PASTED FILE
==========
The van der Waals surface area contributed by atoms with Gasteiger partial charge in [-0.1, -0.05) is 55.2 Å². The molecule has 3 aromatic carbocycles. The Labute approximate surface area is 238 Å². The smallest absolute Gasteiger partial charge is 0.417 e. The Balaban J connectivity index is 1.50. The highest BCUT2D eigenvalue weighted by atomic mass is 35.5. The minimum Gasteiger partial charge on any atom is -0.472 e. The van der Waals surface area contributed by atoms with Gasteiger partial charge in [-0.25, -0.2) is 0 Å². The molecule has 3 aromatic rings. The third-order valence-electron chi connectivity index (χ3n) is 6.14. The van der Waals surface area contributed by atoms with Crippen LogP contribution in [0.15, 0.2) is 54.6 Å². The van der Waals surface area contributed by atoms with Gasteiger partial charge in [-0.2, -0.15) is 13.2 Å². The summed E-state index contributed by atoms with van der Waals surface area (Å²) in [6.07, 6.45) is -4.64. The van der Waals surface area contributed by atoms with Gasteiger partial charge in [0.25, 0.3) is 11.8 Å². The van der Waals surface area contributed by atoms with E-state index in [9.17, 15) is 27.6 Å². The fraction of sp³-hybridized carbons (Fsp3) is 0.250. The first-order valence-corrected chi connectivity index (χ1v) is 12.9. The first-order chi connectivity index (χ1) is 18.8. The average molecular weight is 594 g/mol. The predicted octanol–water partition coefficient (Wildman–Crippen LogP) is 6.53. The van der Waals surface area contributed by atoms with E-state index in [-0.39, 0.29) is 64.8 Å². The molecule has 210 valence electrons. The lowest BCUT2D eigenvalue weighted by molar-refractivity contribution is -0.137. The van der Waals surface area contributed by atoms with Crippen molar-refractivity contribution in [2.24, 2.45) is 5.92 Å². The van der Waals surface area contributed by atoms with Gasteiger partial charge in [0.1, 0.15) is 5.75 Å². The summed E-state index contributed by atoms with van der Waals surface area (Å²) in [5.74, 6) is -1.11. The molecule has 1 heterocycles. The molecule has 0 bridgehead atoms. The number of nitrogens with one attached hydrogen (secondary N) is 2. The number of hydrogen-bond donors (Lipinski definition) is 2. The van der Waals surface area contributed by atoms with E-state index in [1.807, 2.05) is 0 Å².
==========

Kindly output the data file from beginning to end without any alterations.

The van der Waals surface area contributed by atoms with Gasteiger partial charge in [-0.1, -0.05) is 55.2 Å². The molecule has 3 aromatic carbocycles. The Labute approximate surface area is 238 Å². The smallest absolute Gasteiger partial charge is 0.417 e. The Balaban J connectivity index is 1.50. The highest BCUT2D eigenvalue weighted by atomic mass is 35.5. The minimum Gasteiger partial charge on any atom is -0.472 e. The van der Waals surface area contributed by atoms with Gasteiger partial charge in [-0.25, -0.2) is 0 Å². The molecule has 3 aromatic rings. The third-order valence-electron chi connectivity index (χ3n) is 6.14. The van der Waals surface area contributed by atoms with Crippen LogP contribution in [0.15, 0.2) is 54.6 Å². The van der Waals surface area contributed by atoms with Gasteiger partial charge in [-0.2, -0.15) is 13.2 Å². The summed E-state index contributed by atoms with van der Waals surface area (Å²) in [6.07, 6.45) is -4.64. The van der Waals surface area contributed by atoms with Gasteiger partial charge in [0.25, 0.3) is 11.8 Å². The van der Waals surface area contributed by atoms with E-state index in [9.17, 15) is 27.6 Å². The fraction of sp³-hybridized carbons (Fsp3) is 0.250. The first-order valence-corrected chi connectivity index (χ1v) is 12.9. The first-order chi connectivity index (χ1) is 18.8. The average molecular weight is 594 g/mol. The predicted octanol–water partition coefficient (Wildman–Crippen LogP) is 6.53. The van der Waals surface area contributed by atoms with E-state index in [-0.39, 0.29) is 64.8 Å². The molecule has 210 valence electrons. The lowest BCUT2D eigenvalue weighted by molar-refractivity contribution is -0.137. The van der Waals surface area contributed by atoms with Crippen molar-refractivity contribution in [2.24, 2.45) is 5.92 Å². The van der Waals surface area contributed by atoms with Gasteiger partial charge in [0.1, 0.15) is 5.75 Å². The summed E-state index contributed by atoms with van der Waals surface area (Å²) in [5.74, 6) is -1.11. The molecule has 1 heterocycles. The molecule has 0 bridgehead atoms. The number of nitrogens with one attached hydrogen (secondary N) is 2. The number of hydrogen-bond donors (Lipinski definition) is 2. The van der Waals surface area contributed by atoms with E-state index in [1.807, 2.05) is 0 Å².